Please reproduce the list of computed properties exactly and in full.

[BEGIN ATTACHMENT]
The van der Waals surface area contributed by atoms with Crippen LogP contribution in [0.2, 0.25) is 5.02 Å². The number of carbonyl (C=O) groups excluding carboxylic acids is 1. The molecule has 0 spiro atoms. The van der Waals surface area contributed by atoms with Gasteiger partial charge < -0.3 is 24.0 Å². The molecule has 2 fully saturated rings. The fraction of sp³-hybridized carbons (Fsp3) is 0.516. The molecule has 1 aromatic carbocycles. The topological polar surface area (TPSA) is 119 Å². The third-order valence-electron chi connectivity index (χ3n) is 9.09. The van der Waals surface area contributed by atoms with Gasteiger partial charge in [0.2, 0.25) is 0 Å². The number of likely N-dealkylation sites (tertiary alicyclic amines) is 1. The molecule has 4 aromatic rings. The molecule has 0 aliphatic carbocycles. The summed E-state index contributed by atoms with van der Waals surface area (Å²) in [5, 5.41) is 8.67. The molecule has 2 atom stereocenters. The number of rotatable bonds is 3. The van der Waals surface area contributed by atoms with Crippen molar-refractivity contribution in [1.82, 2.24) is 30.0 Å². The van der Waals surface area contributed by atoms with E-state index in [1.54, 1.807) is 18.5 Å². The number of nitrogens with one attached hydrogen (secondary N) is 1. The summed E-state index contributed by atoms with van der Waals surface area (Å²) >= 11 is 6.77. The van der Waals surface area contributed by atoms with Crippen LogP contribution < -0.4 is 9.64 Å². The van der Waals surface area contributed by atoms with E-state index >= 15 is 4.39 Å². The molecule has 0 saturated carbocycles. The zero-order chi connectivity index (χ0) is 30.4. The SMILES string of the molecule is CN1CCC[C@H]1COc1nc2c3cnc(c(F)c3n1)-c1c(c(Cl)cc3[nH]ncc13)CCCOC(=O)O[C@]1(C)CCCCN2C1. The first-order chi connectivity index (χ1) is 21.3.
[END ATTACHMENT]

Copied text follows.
The van der Waals surface area contributed by atoms with Crippen LogP contribution in [0.2, 0.25) is 5.02 Å². The number of carbonyl (C=O) groups excluding carboxylic acids is 1. The molecule has 0 spiro atoms. The van der Waals surface area contributed by atoms with Gasteiger partial charge < -0.3 is 24.0 Å². The molecule has 2 fully saturated rings. The fraction of sp³-hybridized carbons (Fsp3) is 0.516. The molecule has 1 aromatic carbocycles. The topological polar surface area (TPSA) is 119 Å². The third-order valence-electron chi connectivity index (χ3n) is 9.09. The van der Waals surface area contributed by atoms with Gasteiger partial charge in [0.2, 0.25) is 0 Å². The number of likely N-dealkylation sites (tertiary alicyclic amines) is 1. The molecule has 4 aromatic rings. The molecule has 0 aliphatic carbocycles. The summed E-state index contributed by atoms with van der Waals surface area (Å²) in [5, 5.41) is 8.67. The molecule has 2 atom stereocenters. The number of rotatable bonds is 3. The van der Waals surface area contributed by atoms with Crippen molar-refractivity contribution in [1.82, 2.24) is 30.0 Å². The van der Waals surface area contributed by atoms with E-state index in [1.54, 1.807) is 18.5 Å². The number of nitrogens with one attached hydrogen (secondary N) is 1. The summed E-state index contributed by atoms with van der Waals surface area (Å²) >= 11 is 6.77. The van der Waals surface area contributed by atoms with Crippen LogP contribution < -0.4 is 9.64 Å². The van der Waals surface area contributed by atoms with E-state index >= 15 is 4.39 Å². The molecule has 0 saturated carbocycles. The zero-order chi connectivity index (χ0) is 30.4. The SMILES string of the molecule is CN1CCC[C@H]1COc1nc2c3cnc(c(F)c3n1)-c1c(c(Cl)cc3[nH]ncc13)CCCOC(=O)O[C@]1(C)CCCCN2C1. The first-order chi connectivity index (χ1) is 21.3.